"I wouldn't hire a butcher to fix my car. I also wouldn't hire a marketing firm to build my website." - Nilpo
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    If everything is passed by reference in python, then why didn't my original code work?
    When I switched to head = insert(head, 1), it worked. So it is passed by value, right?
    I don't understand how it's passed by reference and still value of head remains unchanged.
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    Some objects are defined as mutable and some are immutable, which is something you have to learn in Python, and has nothing to do with how they are passed. From the python docs
    for instance, numbers, strings and tuples are immutable, while dictionaries and lists are mutable.
    The example code below, not the same as yours, uses a list which is mutable so does not have to be returned.
    Code:
    class Node:
        def __init__ (self, key):
            self.key = key
            self.next = None
    
    def insert (head, key):
        cur.append(Node(key))
        if len(cur) > 1:
            previous = cur[-2]
            previous.next = key
    
    cur = []
    head = None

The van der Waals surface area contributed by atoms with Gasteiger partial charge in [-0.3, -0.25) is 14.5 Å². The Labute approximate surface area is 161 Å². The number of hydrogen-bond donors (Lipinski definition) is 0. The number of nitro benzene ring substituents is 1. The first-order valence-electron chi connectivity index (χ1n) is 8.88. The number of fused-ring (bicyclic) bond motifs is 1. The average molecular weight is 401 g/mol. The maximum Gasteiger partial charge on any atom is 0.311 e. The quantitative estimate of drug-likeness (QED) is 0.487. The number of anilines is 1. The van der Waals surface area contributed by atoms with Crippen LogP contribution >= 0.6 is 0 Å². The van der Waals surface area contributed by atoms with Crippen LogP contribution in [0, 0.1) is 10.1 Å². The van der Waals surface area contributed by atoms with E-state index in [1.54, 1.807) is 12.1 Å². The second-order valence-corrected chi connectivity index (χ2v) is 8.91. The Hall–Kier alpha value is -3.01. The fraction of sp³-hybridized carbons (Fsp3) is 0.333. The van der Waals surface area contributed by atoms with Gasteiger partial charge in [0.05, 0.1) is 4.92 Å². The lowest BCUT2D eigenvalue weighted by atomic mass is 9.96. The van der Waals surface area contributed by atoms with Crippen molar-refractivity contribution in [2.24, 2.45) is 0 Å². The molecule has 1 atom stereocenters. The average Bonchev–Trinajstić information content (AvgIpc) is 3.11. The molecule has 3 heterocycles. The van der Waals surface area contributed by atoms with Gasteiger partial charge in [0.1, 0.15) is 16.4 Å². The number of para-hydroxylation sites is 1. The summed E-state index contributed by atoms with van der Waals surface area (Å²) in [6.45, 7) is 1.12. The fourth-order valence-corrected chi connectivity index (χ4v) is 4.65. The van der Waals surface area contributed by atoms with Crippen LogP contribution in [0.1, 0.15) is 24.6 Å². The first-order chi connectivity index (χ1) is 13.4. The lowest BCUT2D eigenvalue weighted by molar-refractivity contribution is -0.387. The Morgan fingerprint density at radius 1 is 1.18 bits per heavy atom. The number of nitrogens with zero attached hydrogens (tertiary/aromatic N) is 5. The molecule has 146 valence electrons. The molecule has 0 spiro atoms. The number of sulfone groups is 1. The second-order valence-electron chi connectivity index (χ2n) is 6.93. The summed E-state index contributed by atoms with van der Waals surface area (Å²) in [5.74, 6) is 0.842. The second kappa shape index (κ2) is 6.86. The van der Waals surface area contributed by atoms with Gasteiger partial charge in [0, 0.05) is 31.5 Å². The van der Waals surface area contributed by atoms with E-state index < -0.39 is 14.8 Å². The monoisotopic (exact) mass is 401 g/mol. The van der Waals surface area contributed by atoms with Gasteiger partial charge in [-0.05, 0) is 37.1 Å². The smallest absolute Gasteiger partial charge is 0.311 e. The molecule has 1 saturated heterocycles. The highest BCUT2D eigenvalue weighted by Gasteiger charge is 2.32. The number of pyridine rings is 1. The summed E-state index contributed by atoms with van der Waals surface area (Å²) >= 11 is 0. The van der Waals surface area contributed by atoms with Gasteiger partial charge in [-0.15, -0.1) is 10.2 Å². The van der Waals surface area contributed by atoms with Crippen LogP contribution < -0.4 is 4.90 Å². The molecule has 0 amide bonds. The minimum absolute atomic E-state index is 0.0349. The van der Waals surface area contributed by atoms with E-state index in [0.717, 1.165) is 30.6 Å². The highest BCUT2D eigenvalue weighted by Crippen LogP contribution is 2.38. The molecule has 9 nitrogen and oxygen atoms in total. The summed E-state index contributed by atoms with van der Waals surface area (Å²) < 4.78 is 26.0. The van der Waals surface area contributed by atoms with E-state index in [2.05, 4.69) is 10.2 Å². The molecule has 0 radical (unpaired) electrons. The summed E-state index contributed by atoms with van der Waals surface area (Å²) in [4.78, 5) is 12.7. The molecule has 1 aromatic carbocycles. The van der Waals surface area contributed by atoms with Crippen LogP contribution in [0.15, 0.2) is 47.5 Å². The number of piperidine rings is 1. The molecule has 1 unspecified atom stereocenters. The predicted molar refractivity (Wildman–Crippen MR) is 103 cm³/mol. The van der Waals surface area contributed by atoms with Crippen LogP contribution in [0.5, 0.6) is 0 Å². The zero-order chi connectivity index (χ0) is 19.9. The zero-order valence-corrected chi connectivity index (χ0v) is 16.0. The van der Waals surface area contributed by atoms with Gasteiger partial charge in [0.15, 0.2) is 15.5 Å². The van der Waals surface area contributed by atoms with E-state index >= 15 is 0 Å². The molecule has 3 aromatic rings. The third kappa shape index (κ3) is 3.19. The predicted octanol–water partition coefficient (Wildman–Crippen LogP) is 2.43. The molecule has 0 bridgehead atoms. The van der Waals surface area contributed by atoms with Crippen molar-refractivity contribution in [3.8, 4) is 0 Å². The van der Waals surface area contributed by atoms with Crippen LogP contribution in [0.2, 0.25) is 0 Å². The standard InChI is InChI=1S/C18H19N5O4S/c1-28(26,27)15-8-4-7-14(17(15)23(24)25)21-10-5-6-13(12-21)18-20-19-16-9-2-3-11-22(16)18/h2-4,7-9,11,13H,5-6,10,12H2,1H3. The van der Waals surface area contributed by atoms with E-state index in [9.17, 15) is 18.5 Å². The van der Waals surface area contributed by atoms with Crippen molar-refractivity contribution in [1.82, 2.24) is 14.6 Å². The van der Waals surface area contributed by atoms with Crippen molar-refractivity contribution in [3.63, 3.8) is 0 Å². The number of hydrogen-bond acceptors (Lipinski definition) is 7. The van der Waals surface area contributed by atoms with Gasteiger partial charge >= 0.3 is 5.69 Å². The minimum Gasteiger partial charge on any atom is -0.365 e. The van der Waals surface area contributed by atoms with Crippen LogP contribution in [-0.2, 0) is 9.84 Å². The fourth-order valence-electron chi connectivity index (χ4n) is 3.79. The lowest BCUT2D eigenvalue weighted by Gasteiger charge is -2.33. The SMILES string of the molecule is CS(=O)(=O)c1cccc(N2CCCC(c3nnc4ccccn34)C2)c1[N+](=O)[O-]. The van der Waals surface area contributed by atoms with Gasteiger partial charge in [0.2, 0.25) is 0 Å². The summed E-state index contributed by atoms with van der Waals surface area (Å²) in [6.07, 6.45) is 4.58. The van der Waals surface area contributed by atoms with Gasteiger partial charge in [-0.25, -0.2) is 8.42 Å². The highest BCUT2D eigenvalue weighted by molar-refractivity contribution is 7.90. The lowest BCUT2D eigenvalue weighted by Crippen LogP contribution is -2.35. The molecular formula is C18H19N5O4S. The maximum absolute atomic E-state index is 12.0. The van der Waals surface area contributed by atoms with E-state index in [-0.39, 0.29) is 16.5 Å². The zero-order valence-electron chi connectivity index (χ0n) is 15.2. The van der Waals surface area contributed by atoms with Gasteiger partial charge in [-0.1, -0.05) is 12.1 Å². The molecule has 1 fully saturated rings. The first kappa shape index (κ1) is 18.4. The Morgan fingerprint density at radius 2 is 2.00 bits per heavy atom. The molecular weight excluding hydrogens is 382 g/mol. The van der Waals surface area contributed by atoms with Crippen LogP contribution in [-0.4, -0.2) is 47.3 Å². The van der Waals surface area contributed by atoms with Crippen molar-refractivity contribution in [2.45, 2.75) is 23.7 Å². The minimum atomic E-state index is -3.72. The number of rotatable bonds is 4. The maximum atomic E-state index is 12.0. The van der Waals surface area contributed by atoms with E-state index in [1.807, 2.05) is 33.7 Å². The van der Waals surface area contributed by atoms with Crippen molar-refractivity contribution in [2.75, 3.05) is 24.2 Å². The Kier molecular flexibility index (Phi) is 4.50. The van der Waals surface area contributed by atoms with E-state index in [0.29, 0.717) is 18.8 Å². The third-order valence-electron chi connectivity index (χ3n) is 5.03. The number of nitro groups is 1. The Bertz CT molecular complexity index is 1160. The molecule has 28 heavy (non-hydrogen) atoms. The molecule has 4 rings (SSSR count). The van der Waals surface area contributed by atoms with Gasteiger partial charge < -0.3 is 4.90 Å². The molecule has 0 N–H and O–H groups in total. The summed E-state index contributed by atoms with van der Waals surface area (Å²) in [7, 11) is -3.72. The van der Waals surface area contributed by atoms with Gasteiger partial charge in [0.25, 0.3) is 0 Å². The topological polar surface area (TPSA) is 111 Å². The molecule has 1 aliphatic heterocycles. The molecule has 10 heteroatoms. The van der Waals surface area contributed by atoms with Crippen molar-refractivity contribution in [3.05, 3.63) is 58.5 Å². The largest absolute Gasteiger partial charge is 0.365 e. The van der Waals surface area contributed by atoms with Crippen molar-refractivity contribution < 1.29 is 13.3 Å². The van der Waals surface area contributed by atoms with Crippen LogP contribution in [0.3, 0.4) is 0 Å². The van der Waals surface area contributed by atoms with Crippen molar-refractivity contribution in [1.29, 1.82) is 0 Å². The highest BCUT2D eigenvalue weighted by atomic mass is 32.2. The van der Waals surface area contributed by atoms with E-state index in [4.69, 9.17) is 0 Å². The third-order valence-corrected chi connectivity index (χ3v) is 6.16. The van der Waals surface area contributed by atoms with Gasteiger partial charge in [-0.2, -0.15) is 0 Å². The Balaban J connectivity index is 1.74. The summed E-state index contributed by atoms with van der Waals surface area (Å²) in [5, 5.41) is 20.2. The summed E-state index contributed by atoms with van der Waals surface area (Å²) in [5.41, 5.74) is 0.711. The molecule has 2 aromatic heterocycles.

for rec in [1, 2, 3]:
        insert(head, rec)
        for node in cur:
            print node.key, node.next
        print "----------" 
    ##
    ##
    ## an immutable object like strings are __not__ changeable anywhere
    ## it should be obvious that a class instance is also immutable
    x = "abc"
    print x, id(x)
    x += "def"
    ## different id because x was not changed, now is a new address/variable
    print x, id(x)  
    
    ## list
    x = [1, 2]
    print x, id(x)
    x += [3]
    print  x, id(x)  ## same address
    Last edited by dwblas; August 12th, 2013 at 02:29 PM.
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    I don't understand how your answer answers my question. I must be missing something.
    I asked how was head not being changed in my code even if it is passed by reference?
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    This is as simple as I can put it. If you don't understand this then you are on your own. Note that all id's, memory address in CPython, below are the same until the string is modified, and since strings are immutable, the same variable name now points to a new block of memory.
    Code:
    def change_str(x_str):
        print "     in function id = ", id(x_str), "by reference = same as original"
        x_str += "def"
        print "     after change id =", id(x_str)
     
    
    x_str= "abc"
    print "id =", id(x_str)
    change_str(x_str)
    print "id = original", id(x_str)
    Last edited by dwblas; August 13th, 2013 at 01:07 PM.